Parsing enviroment variables of a process at a BSD-like operating system
nomad at froevel.de
Mon Jul 6 06:31:02 CEST 2015
Thanks a lot for your immediate help :) Although it looks harder than
expected. But it may look hard because I have no experience with BSD.
Ok, let's see what I can do with it.
I also see that I confused you so I would like try to explain my idea a
little bit more precisely. The problem is not if an application is
running but which one is running. I need the desktop ID or at least the
corresponding '*.desktop' file used to launch the application. If a new
window is opened I can retrieve the process ID which owns window and i
realized that the best match is found when parsing the enviroment
variable set of the process and looking up GIO_LAUNCHED_DESKTOP_FILE and
GIO_LAUNCHED_DESKTOP_FILE_PID whereby GIO_LAUNCHED_DESKTOP_FILE_PID has
to match the process ID to ensure the variables really belongs to this
process and are not inherited from a parent process. The variable
GIO_LAUNCHED_DESKTOP_FILE contains the corresponding '*.desktop' file
what I look for. That's why I want to parse the enviroment variables of
a process. It is very accurate in its result as long as nobody fakes the
environment variables forcibly.
I'm open for other ideas ;)
But there is also another algorithm to determine which application is
running when parsing the enviroment variables failed. I get some
properties from the newly opened window (class group name, instance name
etc.). Then I add '.desktop' to these values and try to lookup a
matching application in the application database I manage - first with
unmodified value and then in all lower-case. This should be portable to
all operating systems but I might miss applications.
Again: Thanks :)
Am Sonntag, den 05.07.2015, 23:31 +0200 schrieb Guido Berhoerster:
> * Landry Breuil <landry.breuil at gmail.com> [2015-07-05 22:31]:
> > On Sun, Jul 5, 2015 at 9:36 PM, Stephan Haller <nomad at froevel.de> wrote:
> > > Hi Devs,
> > >
> > > I know you as being sensitive that all Xfce related applications are
> > > running well also at BSD-like operating systems. That's why I ask you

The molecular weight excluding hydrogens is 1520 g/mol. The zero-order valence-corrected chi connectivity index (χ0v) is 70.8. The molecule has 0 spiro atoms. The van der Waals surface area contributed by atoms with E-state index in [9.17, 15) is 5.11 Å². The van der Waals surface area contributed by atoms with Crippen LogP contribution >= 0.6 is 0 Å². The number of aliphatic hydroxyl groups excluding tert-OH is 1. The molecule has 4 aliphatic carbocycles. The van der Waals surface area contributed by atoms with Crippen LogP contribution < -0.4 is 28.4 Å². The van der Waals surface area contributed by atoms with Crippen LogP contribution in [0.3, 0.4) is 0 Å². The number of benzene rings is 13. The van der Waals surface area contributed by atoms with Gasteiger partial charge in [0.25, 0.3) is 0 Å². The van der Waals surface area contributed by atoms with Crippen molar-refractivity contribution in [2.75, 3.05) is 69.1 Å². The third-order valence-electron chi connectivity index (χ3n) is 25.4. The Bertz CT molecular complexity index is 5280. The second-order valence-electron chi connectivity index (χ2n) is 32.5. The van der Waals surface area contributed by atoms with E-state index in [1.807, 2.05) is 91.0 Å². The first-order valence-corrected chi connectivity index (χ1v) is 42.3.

> > > for help.
> > >
> > > I'm the author of xfdashboard. I just implemented an application tracker
> > > which tries to determine which applications are running and marking the
> > > corresponding icon in the favourites.
> > >
> > > To archive it xfdashboard listens to newly opened windows, gets its
> > > process id and parses the enviroment variable set of the process
> > > at /proc/<<PID>>/environ. If it contains all needed environment
> > > variables and if their values are valid, then an application is
> > > considered to be running and marked. It is ok that this
> > > file /proc/<<PID>>/environ only contains the environment variables and
> > > name at the time the process was spawned. I do not need to know if they
> > > changed in the meantime.
> > >
> > > I know BSD is working a different way but I have no idea at all how BSD
> > > is working in real. So how can get this enviroment variable set under
> > > BSD? I really would like to use the algorithm at BSD as well because it
> > > is the best way I found.
> > Hey,
> > on openbsd (and netbsd) you can use the kvm_getprocs() interface which
> > will return you an array of kinfo_proc structure, which you can pass
> > to kvm_getenvv().
> > For freebsd there's probably something similar.
> On FreeBSD there is libprocstat, see the man page at
> It should be along the lines of procstat_open_sysctl() to get a
> pointer to a procstat struct for use with sysctl,
> procstat_getprocs() with the pid in order to get an array of
> exactly one kinfo_proc structs representing the process, and
> procstat_getenvv() to actually get the enviroment from the
> > I don't really understand why you need to look at the environment to
> > figure out if an application is running though..
> Me neither.
More information about the Xfce4-dev